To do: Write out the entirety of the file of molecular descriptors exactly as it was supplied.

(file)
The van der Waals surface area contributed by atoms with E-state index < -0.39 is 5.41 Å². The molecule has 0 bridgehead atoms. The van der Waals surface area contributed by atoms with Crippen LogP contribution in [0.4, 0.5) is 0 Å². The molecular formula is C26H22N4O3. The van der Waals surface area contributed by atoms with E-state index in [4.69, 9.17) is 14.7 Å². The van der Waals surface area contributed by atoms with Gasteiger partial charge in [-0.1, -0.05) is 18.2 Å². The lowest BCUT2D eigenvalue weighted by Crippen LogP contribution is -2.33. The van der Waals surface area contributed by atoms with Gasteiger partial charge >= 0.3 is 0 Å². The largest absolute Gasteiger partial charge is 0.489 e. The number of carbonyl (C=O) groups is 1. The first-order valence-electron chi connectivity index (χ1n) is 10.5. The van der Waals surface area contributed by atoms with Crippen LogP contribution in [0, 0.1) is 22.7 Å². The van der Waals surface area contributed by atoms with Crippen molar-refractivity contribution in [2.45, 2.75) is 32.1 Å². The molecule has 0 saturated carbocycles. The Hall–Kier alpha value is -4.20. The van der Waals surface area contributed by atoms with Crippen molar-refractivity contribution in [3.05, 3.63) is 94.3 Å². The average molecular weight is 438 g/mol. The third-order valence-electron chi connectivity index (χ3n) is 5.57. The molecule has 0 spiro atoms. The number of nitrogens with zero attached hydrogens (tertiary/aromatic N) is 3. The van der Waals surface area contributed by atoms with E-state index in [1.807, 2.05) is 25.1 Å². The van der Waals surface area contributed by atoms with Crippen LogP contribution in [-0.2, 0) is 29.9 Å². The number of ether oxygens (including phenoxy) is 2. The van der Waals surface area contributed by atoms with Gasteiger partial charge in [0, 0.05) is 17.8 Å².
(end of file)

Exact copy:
The van der Waals surface area contributed by atoms with E-state index < -0.39 is 5.41 Å². The molecule has 0 bridgehead atoms. The van der Waals surface area contributed by atoms with Crippen LogP contribution in [0.4, 0.5) is 0 Å². The molecular formula is C26H22N4O3. The van der Waals surface area contributed by atoms with E-state index in [4.69, 9.17) is 14.7 Å². The van der Waals surface area contributed by atoms with Gasteiger partial charge in [-0.1, -0.05) is 18.2 Å². The lowest BCUT2D eigenvalue weighted by Crippen LogP contribution is -2.33. The van der Waals surface area contributed by atoms with Gasteiger partial charge >= 0.3 is 0 Å². The largest absolute Gasteiger partial charge is 0.489 e. The number of carbonyl (C=O) groups is 1. The first-order valence-electron chi connectivity index (χ1n) is 10.5. The van der Waals surface area contributed by atoms with Crippen LogP contribution in [0, 0.1) is 22.7 Å². The van der Waals surface area contributed by atoms with Crippen molar-refractivity contribution in [2.45, 2.75) is 32.1 Å². The molecule has 0 saturated carbocycles. The Hall–Kier alpha value is -4.20. The van der Waals surface area contributed by atoms with Crippen molar-refractivity contribution in [3.05, 3.63) is 94.3 Å². The average molecular weight is 438 g/mol. The third-order valence-electron chi connectivity index (χ3n) is 5.57. The molecule has 0 spiro atoms. The number of nitrogens with zero attached hydrogens (tertiary/aromatic N) is 3. The van der Waals surface area contributed by atoms with E-state index in [1.807, 2.05) is 25.1 Å². The van der Waals surface area contributed by atoms with Crippen LogP contribution in [-0.2, 0) is 29.9 Å². The number of ether oxygens (including phenoxy) is 2. The van der Waals surface area contributed by atoms with Gasteiger partial charge in [0, 0.05) is 17.8 Å².